A Blog on Mythology and occasionally on Reality.

This is a Blog on Mythology, both Indian and World and especially the analysis of the myths.

In effect, the interpretation of the inherent Symbolism.


Thursday, November 25, 2010


Thanksgiving is a major festival in US and the neighbouring countries. The celebrations are set on the fourth Thursday of November when family and friends sit together for meals, and thank for all that they have. So what are the origins of this day?

Not much is known except that on this day, the Pilgrims of Plymouth, which is in the modern-day Massachusetts, had their first dinner with the native Wampanoag Indians, way back in 1621. What was so special about the dinner?

The legend goes that the Pilgrims who were new to the place were struggling to settle and first harsh winter saw some deaths and they were left with little food with them. The people were not ready or prepared for the harsh conditions and all they brought with them, seeds, etc. were not conducive for the region. It was then that Squanto, a native Wampanoag Indian, who taught the Pilgrims the art of planting and growing grains and seeds in the land which was rugged. Squanto is even supposed to have given them seeds, besides teaching them how to sow and harvest. The first harvest was cause for celebration, and the Pilgrims hosted a feast for Squanto and his tribe as a thanks giving feast. Similarly, the next year was a bigger and better harvest, leading to another big feast, and thus started the Thanksgiving feast. However, it took many more years for it to be declared a national holiday in US.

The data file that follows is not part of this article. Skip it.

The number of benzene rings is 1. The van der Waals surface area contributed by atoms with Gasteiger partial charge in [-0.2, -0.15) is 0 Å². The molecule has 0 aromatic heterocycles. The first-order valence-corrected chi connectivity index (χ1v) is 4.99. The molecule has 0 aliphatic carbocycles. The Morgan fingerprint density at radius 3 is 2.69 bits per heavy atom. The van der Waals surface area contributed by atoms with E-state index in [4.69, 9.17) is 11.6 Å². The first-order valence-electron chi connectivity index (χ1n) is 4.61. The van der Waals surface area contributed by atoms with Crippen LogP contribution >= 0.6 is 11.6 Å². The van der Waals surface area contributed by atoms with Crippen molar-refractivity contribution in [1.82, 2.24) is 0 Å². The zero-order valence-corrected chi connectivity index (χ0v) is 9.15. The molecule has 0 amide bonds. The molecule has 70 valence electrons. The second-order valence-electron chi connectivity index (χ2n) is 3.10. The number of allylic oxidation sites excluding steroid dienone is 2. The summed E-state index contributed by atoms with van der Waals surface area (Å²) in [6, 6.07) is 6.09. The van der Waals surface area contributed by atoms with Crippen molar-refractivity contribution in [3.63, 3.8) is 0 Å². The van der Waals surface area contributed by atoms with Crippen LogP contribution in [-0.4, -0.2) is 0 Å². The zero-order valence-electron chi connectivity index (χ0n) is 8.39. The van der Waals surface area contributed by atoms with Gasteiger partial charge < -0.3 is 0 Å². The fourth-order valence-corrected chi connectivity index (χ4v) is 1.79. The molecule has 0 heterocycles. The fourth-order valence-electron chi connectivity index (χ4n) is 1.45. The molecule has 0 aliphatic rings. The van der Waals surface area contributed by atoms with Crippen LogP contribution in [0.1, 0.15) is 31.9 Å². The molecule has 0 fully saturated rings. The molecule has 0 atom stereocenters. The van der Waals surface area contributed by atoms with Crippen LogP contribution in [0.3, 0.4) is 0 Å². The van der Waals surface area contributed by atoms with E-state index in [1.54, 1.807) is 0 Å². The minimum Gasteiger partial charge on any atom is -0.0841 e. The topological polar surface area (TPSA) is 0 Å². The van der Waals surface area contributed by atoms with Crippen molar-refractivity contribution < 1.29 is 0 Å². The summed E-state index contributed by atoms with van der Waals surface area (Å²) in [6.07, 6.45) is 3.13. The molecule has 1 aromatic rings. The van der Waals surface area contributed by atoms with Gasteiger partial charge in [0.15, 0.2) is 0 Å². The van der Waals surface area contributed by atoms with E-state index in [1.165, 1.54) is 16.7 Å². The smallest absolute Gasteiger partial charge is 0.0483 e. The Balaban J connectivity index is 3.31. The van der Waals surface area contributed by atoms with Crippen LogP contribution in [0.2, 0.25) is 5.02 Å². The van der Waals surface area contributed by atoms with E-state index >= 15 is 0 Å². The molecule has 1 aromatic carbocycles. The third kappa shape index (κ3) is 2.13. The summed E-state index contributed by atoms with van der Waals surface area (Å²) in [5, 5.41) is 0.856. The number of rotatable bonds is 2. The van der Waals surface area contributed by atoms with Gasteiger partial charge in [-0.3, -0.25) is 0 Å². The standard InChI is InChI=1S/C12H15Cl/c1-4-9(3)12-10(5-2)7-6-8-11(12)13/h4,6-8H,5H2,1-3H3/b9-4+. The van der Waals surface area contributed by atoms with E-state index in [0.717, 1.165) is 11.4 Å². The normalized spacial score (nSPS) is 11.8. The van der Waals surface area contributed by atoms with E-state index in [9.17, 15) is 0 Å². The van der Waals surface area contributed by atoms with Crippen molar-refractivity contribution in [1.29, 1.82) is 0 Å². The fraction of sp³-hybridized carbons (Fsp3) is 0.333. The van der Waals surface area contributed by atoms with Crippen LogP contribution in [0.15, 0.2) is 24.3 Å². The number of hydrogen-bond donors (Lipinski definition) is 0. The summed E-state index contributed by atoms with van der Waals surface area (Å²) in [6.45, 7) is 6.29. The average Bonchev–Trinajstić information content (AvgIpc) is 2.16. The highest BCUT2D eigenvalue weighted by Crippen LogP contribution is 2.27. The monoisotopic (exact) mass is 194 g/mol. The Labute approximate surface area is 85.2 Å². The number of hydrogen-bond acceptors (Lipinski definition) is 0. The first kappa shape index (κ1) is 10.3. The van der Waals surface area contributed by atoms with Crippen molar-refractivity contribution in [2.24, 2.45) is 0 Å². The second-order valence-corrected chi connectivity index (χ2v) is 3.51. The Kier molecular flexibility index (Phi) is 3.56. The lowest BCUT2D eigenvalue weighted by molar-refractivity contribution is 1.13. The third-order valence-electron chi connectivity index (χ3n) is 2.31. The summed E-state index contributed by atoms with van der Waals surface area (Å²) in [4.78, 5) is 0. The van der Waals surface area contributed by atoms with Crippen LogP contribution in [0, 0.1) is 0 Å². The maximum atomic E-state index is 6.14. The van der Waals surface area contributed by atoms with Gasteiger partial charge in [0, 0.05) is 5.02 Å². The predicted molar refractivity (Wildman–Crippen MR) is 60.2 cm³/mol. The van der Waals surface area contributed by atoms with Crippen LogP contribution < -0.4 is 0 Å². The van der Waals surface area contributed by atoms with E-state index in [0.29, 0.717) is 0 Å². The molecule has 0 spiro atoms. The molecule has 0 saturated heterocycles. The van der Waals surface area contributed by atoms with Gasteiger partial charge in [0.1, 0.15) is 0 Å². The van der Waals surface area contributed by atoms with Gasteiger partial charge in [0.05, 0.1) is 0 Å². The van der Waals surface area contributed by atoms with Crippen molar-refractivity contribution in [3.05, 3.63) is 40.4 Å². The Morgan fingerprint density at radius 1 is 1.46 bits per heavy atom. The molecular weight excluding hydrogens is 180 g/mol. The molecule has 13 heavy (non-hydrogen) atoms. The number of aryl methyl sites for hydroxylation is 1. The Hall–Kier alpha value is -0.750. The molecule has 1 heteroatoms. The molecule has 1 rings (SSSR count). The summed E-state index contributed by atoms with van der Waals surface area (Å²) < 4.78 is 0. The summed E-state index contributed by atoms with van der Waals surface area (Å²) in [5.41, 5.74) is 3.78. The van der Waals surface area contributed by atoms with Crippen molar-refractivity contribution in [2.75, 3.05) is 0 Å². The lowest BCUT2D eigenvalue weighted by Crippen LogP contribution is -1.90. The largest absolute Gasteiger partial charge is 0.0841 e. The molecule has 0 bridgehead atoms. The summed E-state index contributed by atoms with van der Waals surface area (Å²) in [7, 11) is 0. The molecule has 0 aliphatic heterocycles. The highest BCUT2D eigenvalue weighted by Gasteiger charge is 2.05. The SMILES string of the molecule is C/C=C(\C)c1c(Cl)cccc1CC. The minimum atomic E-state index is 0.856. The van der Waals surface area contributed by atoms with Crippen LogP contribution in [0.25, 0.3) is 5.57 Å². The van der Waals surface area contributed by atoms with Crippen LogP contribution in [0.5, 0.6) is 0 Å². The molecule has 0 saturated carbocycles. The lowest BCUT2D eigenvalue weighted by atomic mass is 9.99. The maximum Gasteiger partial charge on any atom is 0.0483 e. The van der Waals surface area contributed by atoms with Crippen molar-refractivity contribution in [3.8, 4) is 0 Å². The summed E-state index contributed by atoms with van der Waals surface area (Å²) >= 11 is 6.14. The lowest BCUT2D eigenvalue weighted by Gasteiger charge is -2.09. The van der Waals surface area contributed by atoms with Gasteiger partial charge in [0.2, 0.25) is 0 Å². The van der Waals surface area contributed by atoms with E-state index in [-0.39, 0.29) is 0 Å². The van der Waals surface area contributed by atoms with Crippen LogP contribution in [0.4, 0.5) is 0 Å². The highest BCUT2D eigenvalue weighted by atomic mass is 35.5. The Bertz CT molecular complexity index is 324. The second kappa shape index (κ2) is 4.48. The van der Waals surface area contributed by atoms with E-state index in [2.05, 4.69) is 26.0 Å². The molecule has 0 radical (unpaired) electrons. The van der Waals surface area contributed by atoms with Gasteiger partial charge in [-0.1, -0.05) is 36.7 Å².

So the origin of Thanksgiving was a Harvest festival. Over time, it has earned different connotations to the festival. Earlier people sat together on this day to thank god for the bountiful harvest that they would have reaped, and today, they sit together and thank all for all that they have.

Thanksgiving has an association with the Greek Mythology, that of the Horn of Cornucopia or the Horn of Plenty. This is a part of all Thanksgiving feasts and is a horn shaped container, filled with goodies. The traditional cornucopia was a goat’s horn filled to the brim with fruits and grains, which is part of the harvest.

According to the Greek Mythology, Zeus was brought up by Amaltheia, a goat who suckled the baby Zeus in a cave, while he was in hiding till he was ready to come out in public. Once when baby Zeus was playing with Amaltheia, he broke one of her horns by accident. Zeus felt very sorry for doing this and returned the horn but with magical powers that he had, and it is said that whosoever had the magical horn would get all that s/he wished. The cornucopia is also a symbol of fertility, a sign of abundance bounty.

Finally, no mention of Thanksgiving is complete without a mention of the Turkey. On this day, having a turkey for the feast is a must. Why a turkey, well we will keep it for another day!

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